Migrate from .Mac to Gmail in three steps

Introduction

It’s almost that time of year again- the annual “Do I keep .mac, or do I leave it” decision. I’ve had a mac email address since the iTools days when it was all free. After years of paying my mac tax, I’ve decided to leave .mac and migrate to my own domain (hosted within my gmail account).

Migration

Google lets you manage your own domain effortlessly. I’ve set up a Google Apps account for jasonball.com which lets me manage about 100 emails on the jasonball.com domain.

The key here is I’m reading and managing everything from within one unified inbox at my gmail account (could have been from within the jasonball.com/gmail account, but I already use most Google products through my existing gmail account).

Google have made it dead easy to migrate from any service. For .mac there are three steps:

Step One– Move *all* your messages into your Inbox. This includes your sent messages. Although Google won’t register sent messages in your gmail inbox, nor in your gmail “sent” folder, it does add them to your archive- with the right date AND threading. This makes it easy to import all your inbox and sent messages- making them easily searchable.

Step Two– Go to the Settings>Accounts>Get mail from other accounts. Add .mac (even though it refers to POP accounts). You’ll need to input your username, password and these pop server details: mail.mac.com, port 995, select “use secure connection”, select “archive incoming messages” and you’re off to the races.

I chose to leave the messages on .mac just in case I change my mind over the next five months. Google only loads 200 messages at a time, so it will take a while for all your emails to automagically appear in gmail (but they will and the time stamps will all be correct also.)

Step Three– There is no step three! (well, maybe some cleaning up, select as read/filing/tagging you might want to do, but not required. You might also want to uncheck that “auto renew” button for your .mac account).

Final Thoughts

Why leave .mac? Well, aside from calling it .crap for years…

I don’t use the blogging tools (I use TypePad).
I don’t use the photo albums (I use Flickr Pro).
I don’t use iDisk other than for backup- and a total of 2GB doesn’t get you very far (I now use Mozy, which offers 2GB for free, but pay the $50 per year to back up my entire HD).
I don’t use the iSync bookmarks feature I use Google Browser Sync and Delicious.

.Mac costs me about $150 per year (I have my wife, mom and dad on the service so it costs more than the standard $99). My current set up costs me about $75 net per year (Typepad gets offset with Adsense)- and I get much, much more for my money.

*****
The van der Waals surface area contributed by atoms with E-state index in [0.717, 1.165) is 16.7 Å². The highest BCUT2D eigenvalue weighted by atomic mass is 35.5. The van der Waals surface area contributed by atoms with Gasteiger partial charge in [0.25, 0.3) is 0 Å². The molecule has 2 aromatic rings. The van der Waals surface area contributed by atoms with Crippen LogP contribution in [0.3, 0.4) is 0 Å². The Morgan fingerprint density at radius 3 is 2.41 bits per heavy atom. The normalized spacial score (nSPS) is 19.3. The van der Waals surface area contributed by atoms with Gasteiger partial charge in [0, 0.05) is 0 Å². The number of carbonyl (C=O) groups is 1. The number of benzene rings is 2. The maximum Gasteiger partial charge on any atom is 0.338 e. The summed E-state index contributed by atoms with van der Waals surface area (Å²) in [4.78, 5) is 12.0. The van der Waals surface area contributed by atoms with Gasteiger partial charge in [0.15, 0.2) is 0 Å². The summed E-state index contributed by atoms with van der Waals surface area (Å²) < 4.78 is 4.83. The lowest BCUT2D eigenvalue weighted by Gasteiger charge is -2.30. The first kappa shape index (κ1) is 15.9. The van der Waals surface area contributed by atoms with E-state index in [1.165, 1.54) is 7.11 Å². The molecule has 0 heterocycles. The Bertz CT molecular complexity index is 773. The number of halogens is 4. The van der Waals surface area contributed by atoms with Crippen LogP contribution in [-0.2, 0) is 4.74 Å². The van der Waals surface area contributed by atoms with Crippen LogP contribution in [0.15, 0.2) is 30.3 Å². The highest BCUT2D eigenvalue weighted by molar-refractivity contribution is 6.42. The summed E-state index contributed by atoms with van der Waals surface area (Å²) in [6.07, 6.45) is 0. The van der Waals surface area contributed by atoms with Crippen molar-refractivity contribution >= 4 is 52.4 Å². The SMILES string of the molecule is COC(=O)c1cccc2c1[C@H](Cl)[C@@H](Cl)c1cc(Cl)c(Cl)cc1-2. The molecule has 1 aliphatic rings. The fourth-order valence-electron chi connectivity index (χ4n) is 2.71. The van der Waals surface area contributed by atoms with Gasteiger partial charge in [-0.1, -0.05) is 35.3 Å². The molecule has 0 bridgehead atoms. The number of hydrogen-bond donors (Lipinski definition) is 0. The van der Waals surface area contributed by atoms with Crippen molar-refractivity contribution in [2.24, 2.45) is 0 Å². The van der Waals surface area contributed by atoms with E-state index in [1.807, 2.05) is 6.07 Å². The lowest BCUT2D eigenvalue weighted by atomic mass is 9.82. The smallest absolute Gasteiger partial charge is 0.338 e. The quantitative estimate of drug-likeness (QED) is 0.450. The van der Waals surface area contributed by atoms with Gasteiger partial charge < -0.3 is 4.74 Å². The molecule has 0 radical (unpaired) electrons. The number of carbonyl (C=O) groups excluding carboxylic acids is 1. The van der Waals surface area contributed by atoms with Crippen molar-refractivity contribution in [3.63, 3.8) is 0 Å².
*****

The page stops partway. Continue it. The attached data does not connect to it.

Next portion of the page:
Other small details: .mac’s spam filter is pitiful. I had to buy Spamsieve a while back (excellent software) which meant that I had to read emails in my Mail.app. Google has caught every spam message that .mac missed. Also, the tight integration with calendar is great as well (i.e. there’s an event mentioned in an email and a “add to calendar” appears to the right of the message.

Any questions or problems doing the same, drop me a line: blog at jasonball dot com.

3 thoughts on “Migrate from .Mac to Gmail in three steps

  1. Jason, great comments. The only reason why I am keeping my .mac account is because I like to use the Sync feature to keep my desktop and laptop Address Book and iCal in Sync. I also occasional direct people to my .mac online published iCal calendars so they can schedule a time.

    Do you know another way to Sync the Address Book and iCal effortlessly between two computers without using .mac?

  2. Jason, great comments. The only reason why I am keeping my .mac account is because I like to use the Sync feature to keep my desktop and laptop Address Book and iCal in Sync. I also occasional direct people to my .mac online published iCal calendars so they can schedule a time.

    Do you know another way to Sync the Address Book and iCal effortlessly between two computers without using .mac?

  3. You can subscribe to your Google Calendar in iCal- which then gets offloaded onto a phone, ipod, etc. Your Google Cal will by nature be the same in both the laptop and desktop.

    You can upload your address book to Google with a couple of utilities sprinkled around the net. Once that’s done- just use Google’s address book.

    It’s not as pretty as Apple’s Address Book, but just as functional.

    Now the Question is- how do you get your address book off Google and into your phone… I don’t have an answer to that one…but i’d bet $1 million that it will be part of an iPhone app…

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